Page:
Wednesday, September 30, 2009

Linda Chase, Jeffrey Wainwright and Robert Graham at the Didsbury Arts Festival

Down Dene Road through the falling leaves last night to the Nazarene Theological College and another Didsbury Festival event, a reading by poets Linda Chase and Jeffrey Wainwright. In through the gates and past the white timbered Edwardian building to a modern hall extension and the peacefully clean atmosphere which contemporary religious buildings always seem to have. As usual, it was a great pleasure to listen to these two poets read their very different kinds of poetry: Linda's sensual with vivid imagery, and Jeffrey's vibrating with exciting ideas. Before they began, two heavily moustachio'd figures dressed as cowboys emerged from the door at the side of the stage with guitars, the Mariachoo! singers, and they serenaded us before and after the readings, and as we sipped our coffee during the break.

Off to Casa Tapas tonight, to hear my fellow Salt author Robert Graham read from his story collection, The Only Living Boy. I haven't yet seen the book, which I know includes one of the brilliant stories of Robert's we published in metropolitan, and I'm really looking forward to getting a copy.

Tuesday, September 29, 2009

Girls Allowed by Trevor Suthers

If you go to Taurus Bar on Canal Street tonight or tomorrow you can catch a very entertaining and also moving 45 minutes of theatre, as I did last night - Trevor Suthers' short play Girls Allowed, presented by Bootleg Theatre Company. There's not a lot of plot, but it really is a beautifully observed and very well-written study of the fears and desires of two teenage girls and their relationship. And it's just brilliantly performed by the two seventeen-year-old actors, Clare McCall (who, I'm not surprised to learn, has a part in the next Harry Potter film) and Emily Arnold.

And Trevor has a play in the next JB Shorts, the fortnight of short plays by TV writers at the Joshua Brooks pub which was such a sell-out success on its first outing in April. (6th to 17th October.)

There's just so much going on in Manc at the moment...

Monday, September 28, 2009

Coffee with Adele Geras and falling beech nuts with Nick Royle.

A great afternoon at the Didsbury Arts Festival yesterday. First, down to Pizza Express and a lovely hour with Adele Geras who read to us from her latest adult novel, A Hidden Life, and her new novel for young adults, Dido. It's always great to hear Adele read - she has a great voice, and everyone there was entranced. Then Adele talked to us about getting published, and gave us the clearest account I've ever come across of the developments in publishing over the last ten years or so. All while sipping coffee... lovely.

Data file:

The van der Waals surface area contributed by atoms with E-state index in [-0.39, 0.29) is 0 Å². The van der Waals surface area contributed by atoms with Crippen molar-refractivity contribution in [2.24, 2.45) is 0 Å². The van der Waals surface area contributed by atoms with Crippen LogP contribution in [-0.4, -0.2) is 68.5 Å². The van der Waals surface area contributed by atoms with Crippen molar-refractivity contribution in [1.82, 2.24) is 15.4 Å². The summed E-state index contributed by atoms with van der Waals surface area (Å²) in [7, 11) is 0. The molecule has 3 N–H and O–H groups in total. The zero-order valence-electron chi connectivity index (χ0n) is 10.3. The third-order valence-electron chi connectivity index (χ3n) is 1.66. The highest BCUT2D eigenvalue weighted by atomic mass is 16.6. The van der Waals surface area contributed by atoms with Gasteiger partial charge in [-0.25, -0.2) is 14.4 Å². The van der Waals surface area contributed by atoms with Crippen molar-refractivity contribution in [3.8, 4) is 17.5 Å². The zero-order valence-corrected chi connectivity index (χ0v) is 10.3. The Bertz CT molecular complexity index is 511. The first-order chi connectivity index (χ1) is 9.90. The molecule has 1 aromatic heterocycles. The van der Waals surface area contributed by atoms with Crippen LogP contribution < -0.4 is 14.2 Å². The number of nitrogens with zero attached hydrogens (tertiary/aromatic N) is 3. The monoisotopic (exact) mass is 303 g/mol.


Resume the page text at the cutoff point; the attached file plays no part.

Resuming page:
Then up to Fletcher Moss Park to hear Nick Royle read from his spooky bird stories outside the cafe and the house where the RSPB was founded. On Saturday people congregated on seats round the lawn in Parsonage Gardens to listen to music, some of them bringing little picnics, and it struck me that that was what it must have been like in parks in Victorian times. It really was very nice indeed. And then yesterday, in Fletcher Moss Park, they pulled the benches into a semi-circle and about thirty of us sat there in the open while Nick read and the beech nuts fell off the trees (one fell on my head, just as I was dreading!). Nick wouldn't have seen this, but as he read his story featuring all the different kinds of crows, three members of the crow family, magpies, flew down onto the roof of the house behind, and began stalking around and leaning over the edge of the roof, for all the world as if they were watching and listening (just like the magpies in my new novel!).

Sunday, September 27, 2009

Didsbury Arts Festival